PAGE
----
Be Safe out there!

An Arc Flash occurs 5 to 10 times a day in U.S.A.

Arc Flash Risk Assessments & Time Current Coordination Studies

The first step in establishing an electrically safe work environment is knowing what risks and hazards are present. The NFPA 70E “Standard for Electrical Safety in the Workplace”® establishes the standards and guidelines for conducting risk assessments and defining the proper level of personal protective equipment (PPE) necessary to protect employees.

Arc Flash Risk Assessments

Systems Interface can help your firm comply with NFPA 70E standards by conducting an Arc Flash Risk Assessment, conducting selective coordination studies, generating Danger and Warning labels for your control panels, and making recommendations that may mitigate the arc flash potentials present.

An SKM Power Tools software package (PTW Arc Flash) is used to model a facility’s electrical system and perform calculations. Our Power System specialists then analyze this data to look for ways to mitigate arc flash potentials.

          We would welcome the opportunity to work with your plant to conduct Arc Flash Risk Assessment and Time Current Coordination Studies.

The Data contained in the Warning labels includes the Equipment name, date of inspection, and both Arc Flash Protection and Shock Protection information.

Arc Flash Protection:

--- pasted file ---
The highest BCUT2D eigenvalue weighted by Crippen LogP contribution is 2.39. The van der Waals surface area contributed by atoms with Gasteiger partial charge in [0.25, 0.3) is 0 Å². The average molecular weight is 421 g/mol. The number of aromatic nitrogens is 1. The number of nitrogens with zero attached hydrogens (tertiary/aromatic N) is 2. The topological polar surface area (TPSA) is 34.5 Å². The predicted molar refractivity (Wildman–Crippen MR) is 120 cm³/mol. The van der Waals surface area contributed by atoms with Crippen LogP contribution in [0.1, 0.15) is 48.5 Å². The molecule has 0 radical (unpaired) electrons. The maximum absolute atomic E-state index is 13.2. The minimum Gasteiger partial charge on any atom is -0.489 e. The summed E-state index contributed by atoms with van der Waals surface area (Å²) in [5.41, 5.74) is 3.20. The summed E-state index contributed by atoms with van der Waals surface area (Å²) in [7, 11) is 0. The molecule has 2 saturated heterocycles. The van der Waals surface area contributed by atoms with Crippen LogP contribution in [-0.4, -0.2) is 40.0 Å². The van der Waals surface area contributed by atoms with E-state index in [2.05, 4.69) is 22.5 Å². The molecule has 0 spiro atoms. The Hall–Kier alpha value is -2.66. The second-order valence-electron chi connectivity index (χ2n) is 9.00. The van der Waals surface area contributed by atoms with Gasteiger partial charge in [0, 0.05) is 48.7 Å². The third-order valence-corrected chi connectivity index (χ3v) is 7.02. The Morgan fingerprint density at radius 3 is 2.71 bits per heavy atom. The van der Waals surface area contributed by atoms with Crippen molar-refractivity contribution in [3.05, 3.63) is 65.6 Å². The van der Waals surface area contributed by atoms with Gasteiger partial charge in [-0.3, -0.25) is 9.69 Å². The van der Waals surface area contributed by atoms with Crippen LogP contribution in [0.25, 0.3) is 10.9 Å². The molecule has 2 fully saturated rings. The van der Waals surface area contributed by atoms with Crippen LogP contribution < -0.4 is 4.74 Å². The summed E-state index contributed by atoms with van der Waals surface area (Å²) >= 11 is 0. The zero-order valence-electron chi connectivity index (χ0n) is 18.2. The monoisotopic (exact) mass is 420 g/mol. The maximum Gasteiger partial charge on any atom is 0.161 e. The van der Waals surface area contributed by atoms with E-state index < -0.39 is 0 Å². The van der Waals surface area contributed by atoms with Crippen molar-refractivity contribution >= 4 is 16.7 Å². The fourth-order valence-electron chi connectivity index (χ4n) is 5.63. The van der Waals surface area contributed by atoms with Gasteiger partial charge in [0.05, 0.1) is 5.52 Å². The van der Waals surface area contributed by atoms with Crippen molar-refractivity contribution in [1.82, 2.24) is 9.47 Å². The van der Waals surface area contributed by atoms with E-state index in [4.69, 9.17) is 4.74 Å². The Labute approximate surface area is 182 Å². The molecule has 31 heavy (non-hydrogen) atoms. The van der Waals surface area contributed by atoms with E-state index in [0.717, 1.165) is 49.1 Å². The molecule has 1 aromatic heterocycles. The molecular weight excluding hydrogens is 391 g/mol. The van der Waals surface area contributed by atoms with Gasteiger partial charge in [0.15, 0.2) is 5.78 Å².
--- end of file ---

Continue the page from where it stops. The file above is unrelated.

Arc Flash Boundary in feet and inches

Incident Energy in Cal/Cm²

PPE Category Required

Shock Protection:

Shock Risk in Voltage

Limited Approach distance in feet and inches

Restricted Approach in feet and inches

Glove Class

Time Current Coordination Studies

A protective Device Coordination study provides an organized time-current study of all protective devices from the utility to a device. It will provide a comparison of the time it takes a protective device to operate when certain levels of normal or abnormal current pass through them. The objective of the study is to determine the characteristics, ratings, and settings of all overcurrent protective devices to ensure that all devices are being protected.

The figure to the left illustrates the time-current characteristic curve for a typical motor showing the motor, the overload, the motor circuit protector, the MCC main breaker, all the way to the Utility Main Breaker. The horizontal axis represents the current, and the vertical axis represents the time at which the breaker interrupts the circuit.